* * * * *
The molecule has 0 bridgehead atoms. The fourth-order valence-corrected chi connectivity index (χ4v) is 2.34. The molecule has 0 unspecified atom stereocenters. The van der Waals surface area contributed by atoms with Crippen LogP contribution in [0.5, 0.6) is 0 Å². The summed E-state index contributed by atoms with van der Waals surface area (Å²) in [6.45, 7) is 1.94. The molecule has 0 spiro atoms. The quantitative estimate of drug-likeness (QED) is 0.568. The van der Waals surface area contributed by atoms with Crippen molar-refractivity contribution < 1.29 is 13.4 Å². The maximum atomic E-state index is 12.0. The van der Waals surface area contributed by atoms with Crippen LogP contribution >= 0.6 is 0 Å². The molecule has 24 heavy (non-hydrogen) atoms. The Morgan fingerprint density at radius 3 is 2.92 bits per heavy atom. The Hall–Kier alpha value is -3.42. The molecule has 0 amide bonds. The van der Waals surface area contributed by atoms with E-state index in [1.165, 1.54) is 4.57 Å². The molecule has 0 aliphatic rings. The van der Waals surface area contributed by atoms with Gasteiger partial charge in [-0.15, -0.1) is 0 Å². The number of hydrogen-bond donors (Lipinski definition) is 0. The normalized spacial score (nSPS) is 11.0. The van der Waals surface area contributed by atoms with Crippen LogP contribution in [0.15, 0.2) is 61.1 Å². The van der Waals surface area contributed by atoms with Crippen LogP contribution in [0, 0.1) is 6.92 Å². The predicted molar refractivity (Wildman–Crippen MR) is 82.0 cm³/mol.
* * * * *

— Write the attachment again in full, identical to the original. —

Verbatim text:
The molecule has 0 bridgehead atoms. The fourth-order valence-corrected chi connectivity index (χ4v) is 2.34. The molecule has 0 unspecified atom stereocenters. The van der Waals surface area contributed by atoms with Crippen LogP contribution in [0.5, 0.6) is 0 Å². The summed E-state index contributed by atoms with van der Waals surface area (Å²) in [6.45, 7) is 1.94. The molecule has 0 spiro atoms. The quantitative estimate of drug-likeness (QED) is 0.568. The van der Waals surface area contributed by atoms with Crippen molar-refractivity contribution < 1.29 is 13.4 Å². The maximum atomic E-state index is 12.0. The van der Waals surface area contributed by atoms with Crippen LogP contribution >= 0.6 is 0 Å². The molecule has 24 heavy (non-hydrogen) atoms. The Morgan fingerprint density at radius 3 is 2.92 bits per heavy atom. The Hall–Kier alpha value is -3.42. The molecule has 0 amide bonds. The van der Waals surface area contributed by atoms with E-state index in [1.165, 1.54) is 4.57 Å². The molecule has 0 aliphatic rings. The van der Waals surface area contributed by atoms with Gasteiger partial charge in [-0.15, -0.1) is 0 Å². The number of hydrogen-bond donors (Lipinski definition) is 0. The normalized spacial score (nSPS) is 11.0. The van der Waals surface area contributed by atoms with Crippen LogP contribution in [0.15, 0.2) is 61.1 Å². The van der Waals surface area contributed by atoms with Crippen LogP contribution in [0, 0.1) is 6.92 Å². The predicted molar refractivity (Wildman–Crippen MR) is 82.0 cm³/mol.